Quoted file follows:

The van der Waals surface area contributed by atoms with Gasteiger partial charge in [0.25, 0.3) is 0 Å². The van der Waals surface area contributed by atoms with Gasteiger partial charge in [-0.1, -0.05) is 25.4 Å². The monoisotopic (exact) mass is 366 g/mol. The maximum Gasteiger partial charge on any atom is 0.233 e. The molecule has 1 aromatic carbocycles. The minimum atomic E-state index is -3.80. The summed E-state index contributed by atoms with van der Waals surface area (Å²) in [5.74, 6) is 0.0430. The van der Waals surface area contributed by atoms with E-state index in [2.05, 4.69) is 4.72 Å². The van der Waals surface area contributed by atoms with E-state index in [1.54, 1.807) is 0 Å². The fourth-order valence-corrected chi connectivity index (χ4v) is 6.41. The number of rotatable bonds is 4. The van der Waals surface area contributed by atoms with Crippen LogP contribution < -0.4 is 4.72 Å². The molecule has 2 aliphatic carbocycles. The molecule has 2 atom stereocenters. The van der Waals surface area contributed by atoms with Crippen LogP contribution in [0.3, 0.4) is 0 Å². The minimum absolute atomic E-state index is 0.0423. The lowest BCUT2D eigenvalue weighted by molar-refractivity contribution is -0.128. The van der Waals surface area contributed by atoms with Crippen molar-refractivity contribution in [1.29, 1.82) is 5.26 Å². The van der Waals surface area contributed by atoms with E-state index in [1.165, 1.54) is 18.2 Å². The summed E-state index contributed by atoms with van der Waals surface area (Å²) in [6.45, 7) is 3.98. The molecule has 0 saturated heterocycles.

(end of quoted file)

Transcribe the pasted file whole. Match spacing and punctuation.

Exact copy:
The van der Waals surface area contributed by atoms with Gasteiger partial charge in [0.25, 0.3) is 0 Å². The van der Waals surface area contributed by atoms with Gasteiger partial charge in [-0.1, -0.05) is 25.4 Å². The monoisotopic (exact) mass is 366 g/mol. The maximum Gasteiger partial charge on any atom is 0.233 e. The molecule has 1 aromatic carbocycles. The minimum atomic E-state index is -3.80. The summed E-state index contributed by atoms with van der Waals surface area (Å²) in [5.74, 6) is 0.0430. The van der Waals surface area contributed by atoms with E-state index in [2.05, 4.69) is 4.72 Å². The van der Waals surface area contributed by atoms with E-state index in [1.54, 1.807) is 0 Å². The fourth-order valence-corrected chi connectivity index (χ4v) is 6.41. The number of rotatable bonds is 4. The van der Waals surface area contributed by atoms with Crippen LogP contribution < -0.4 is 4.72 Å². The molecule has 2 aliphatic carbocycles. The molecule has 2 atom stereocenters. The van der Waals surface area contributed by atoms with Crippen LogP contribution in [0.3, 0.4) is 0 Å². The minimum absolute atomic E-state index is 0.0423. The lowest BCUT2D eigenvalue weighted by molar-refractivity contribution is -0.128. The van der Waals surface area contributed by atoms with Crippen molar-refractivity contribution in [1.29, 1.82) is 5.26 Å². The van der Waals surface area contributed by atoms with E-state index in [1.165, 1.54) is 18.2 Å². The summed E-state index contributed by atoms with van der Waals surface area (Å²) in [6.45, 7) is 3.98. The molecule has 0 saturated heterocycles.